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When people think about losing weight, getting fitter or increasing strength, they tend to focus on their workouts. Whether it’s doing some HIIT training or going for a jog, putting in your maximum effort when exercising is important, but it’s not the main thing you should be focusing on.
The reality of it is that most of the calories that you burn occur in the 95% of your day where you’re not exercising. Walking the dog, cleaning the house, going grocery shopping; these all add up to an increased overall expenditure.
The term for this expenditure is NEAT, which stands for Non-Exercise Activity Thermogenesis. Generally, the higher your NEAT, the more movement you’re doing, and the more likely you are to stay fit and healthy, and to reach your goals. But, some of us will naturally have a higher NEAT than others.
For example, manual workers, such as those that work in agriculture or in warehouses and are on their feet all day, have a higher NEAT than those who work in offices. Generally, this is because less time is spent sedentary.
Increasing your NEAT is vital to staying healthy, as well as for contributing towards weight loss. Not only does moving more decrease your chances of developing health conditions, but it means you’re more likely to maintain your weight, have an improved mood and have increased energy.
If you put in 100% for your allotted exercise, but then sit on the sofa watching TV all day afterwards, you’re not getting the most of your workouts. It’s easy to think “I’ve already done some exercise today”, rather than making the most of the opportunity to move. This is where your NEAT comes in. Increasing your overall moving time, outside of your allotted exercising, means you’ll up your NEAT (and reap the rewards of all the benefits that come with this).
So, what steps can you take to increase your NEAT on a day-to-day basis? Here are some of our tops tips to make sure you get the most out of your movement.
There’s a reason why step goals are so hyped up. The more steps you do, the higher your NEAT will be. These two factors correlate to one another, so having a daily step goal means you set yourself a baseline, and your NEAT will remain pretty constant.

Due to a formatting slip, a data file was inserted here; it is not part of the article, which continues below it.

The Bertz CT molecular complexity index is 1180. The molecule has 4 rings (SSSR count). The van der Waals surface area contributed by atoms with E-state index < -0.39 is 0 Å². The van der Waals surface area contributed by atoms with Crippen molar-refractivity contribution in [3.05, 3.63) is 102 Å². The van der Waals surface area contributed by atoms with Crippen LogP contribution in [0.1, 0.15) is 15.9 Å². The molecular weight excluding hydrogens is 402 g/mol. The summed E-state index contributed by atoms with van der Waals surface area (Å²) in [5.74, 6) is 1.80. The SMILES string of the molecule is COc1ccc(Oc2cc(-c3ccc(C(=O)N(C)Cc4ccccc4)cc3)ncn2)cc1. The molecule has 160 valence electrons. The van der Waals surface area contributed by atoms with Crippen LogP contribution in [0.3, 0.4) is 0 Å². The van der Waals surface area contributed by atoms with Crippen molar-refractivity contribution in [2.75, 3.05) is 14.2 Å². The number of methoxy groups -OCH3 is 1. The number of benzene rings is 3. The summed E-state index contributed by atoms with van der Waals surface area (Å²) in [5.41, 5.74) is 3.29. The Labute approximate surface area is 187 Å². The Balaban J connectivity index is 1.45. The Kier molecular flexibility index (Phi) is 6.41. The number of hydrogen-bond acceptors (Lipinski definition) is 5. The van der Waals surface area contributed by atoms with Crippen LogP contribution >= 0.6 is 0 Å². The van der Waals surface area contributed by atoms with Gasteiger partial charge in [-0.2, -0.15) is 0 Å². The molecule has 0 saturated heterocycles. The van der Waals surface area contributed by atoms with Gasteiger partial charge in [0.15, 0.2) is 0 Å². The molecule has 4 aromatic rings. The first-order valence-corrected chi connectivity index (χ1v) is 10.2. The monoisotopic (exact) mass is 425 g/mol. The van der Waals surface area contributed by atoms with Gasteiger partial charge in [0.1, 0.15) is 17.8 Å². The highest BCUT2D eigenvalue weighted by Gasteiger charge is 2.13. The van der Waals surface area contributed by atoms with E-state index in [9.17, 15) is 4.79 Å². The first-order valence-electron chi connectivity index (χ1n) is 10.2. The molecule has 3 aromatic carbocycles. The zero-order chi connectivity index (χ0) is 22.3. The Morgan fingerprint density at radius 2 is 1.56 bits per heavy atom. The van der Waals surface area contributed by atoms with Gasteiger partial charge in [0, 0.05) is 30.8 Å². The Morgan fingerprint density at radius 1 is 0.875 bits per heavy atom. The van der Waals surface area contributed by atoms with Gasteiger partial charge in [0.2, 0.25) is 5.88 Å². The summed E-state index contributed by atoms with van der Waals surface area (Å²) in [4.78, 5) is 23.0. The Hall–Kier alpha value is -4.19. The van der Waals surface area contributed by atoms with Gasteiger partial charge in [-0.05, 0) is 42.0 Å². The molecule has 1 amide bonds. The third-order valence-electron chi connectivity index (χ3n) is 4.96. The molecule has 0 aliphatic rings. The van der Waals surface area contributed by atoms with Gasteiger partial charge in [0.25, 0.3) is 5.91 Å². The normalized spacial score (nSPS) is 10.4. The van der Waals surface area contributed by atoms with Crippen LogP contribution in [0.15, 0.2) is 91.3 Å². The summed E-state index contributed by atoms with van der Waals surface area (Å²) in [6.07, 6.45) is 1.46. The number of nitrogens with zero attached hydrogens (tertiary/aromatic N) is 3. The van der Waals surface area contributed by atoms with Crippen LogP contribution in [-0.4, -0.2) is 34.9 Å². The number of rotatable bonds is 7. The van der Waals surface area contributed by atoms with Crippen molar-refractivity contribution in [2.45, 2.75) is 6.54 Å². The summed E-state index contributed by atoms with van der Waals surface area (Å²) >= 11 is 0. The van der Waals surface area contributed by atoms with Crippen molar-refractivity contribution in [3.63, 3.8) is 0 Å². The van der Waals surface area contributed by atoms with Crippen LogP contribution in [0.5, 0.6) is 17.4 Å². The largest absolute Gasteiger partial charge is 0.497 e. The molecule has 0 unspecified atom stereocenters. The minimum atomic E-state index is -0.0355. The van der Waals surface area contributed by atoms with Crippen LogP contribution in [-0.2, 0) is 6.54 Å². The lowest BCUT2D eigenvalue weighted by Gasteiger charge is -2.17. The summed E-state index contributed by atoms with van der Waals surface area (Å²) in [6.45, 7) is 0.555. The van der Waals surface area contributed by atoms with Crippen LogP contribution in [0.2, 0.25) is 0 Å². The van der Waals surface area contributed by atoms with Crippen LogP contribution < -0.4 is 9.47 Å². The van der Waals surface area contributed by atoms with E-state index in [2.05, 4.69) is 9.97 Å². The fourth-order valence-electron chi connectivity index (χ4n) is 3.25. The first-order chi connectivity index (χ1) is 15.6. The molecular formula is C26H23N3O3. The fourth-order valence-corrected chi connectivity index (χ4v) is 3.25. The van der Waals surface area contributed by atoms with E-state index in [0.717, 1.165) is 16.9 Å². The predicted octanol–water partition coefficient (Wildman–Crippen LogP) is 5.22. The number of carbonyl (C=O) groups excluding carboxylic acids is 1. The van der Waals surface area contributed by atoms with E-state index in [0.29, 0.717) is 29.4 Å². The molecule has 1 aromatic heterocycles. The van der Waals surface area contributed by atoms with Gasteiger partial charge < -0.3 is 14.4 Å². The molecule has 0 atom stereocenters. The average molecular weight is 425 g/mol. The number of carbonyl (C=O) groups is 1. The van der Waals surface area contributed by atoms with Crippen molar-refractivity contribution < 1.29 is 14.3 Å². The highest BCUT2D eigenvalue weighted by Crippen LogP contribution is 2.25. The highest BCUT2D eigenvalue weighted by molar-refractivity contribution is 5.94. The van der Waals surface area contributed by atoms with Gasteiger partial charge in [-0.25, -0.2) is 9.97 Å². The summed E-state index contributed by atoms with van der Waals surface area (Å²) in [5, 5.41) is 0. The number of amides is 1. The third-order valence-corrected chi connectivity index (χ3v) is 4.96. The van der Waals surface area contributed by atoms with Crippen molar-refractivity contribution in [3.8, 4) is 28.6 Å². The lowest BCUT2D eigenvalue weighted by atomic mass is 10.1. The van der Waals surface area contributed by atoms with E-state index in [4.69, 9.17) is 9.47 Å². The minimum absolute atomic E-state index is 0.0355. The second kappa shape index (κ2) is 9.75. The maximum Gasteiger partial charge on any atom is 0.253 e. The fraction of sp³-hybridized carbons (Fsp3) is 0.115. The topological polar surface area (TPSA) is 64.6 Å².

Rather than your NEAT yo-yoing, you guarantee yourself a certain amount of calories burned on your day-to-day, meaning that you can be confident that you’re moving more.
Aim for a minimum of 8,000 steps per day to start with. You don’t want to burn yourself out super quickly, and it’s better to increase your steps gradually than to go too much too soon. Aim to raise your daily steps to 10,000 over time, as this is recommended by the NHS. Don’t beat yourself up if you don’t hit it one day, just make sure you brush yourself off and have another go the next (and we don’t blame you if you barely hit 1,000 on a weekend).
If you’re guilty of driving to the shop that’s only half a mile away, or driving a commute that could easily be done on the bike, then this is probably impacting your NEAT. By taking the easy route, you’re cheating yourself of that extra movement which would increase your non-exercise activity thermogenesis.
Every little helps, so try to make small changes by ditching the car more frequently. Start by biking to work once a week, or walking to the grocery store for your pint of milk. Figure out how you can try and use the car less every now and then, as it’ll probably help your wallet as well as your body (you’ll save loads on petrol).
An easy way to check that you’re moving more is to do so regularly. Try to make a pledge to move more every hour during the day, as these small changes will soon add up. Set a timer on your phone to go off at regular intervals, and get up and move around for a few minutes. Stretch your legs, grab a glass of water or walk up and down the stairs a few times. It’ll reset your mind as well as your body.
This tip is especially useful for office workers, as it can be easy to not realise how long you’ve been sitting for. Sitting too long can raise your chances of developing heart conditions, as well as some types of cancer and diabetes, so keeping moving is beneficial in more ways than one.
Whether it’s in your routine to take the dog on an extra long walk at the weekend, or to do some gardening every Sunday, having a hobby that requires a bit more movement is a sure way to get active. By having this hobby as part of your routine, you’re more likely to see it as less of a chore, increasing your NEAT without even knowing it.
As we’ve mentioned before on our blog, having an accountability partner has tonnes of benefits (and we definitely recommend it). Setting goals alongside another person means you’re more likely to stick to it, and you’ll see better results in the process, so try implementing the above tips with a friend.
Whether you’re walking the dog with your partner, getting out of the office at lunchtime with your colleagues or simply setting a step goal with your best mate, having an accountability partner is a sure way to take the weight off your back.
Don’t worry, it’ll get easier. Improving your NEAT is all about consistency, and even though it may be difficult to start with, like any habit it’ll becoming the new normal.
What are your favourite ways to improve your NEAT? Let us know on Instagram!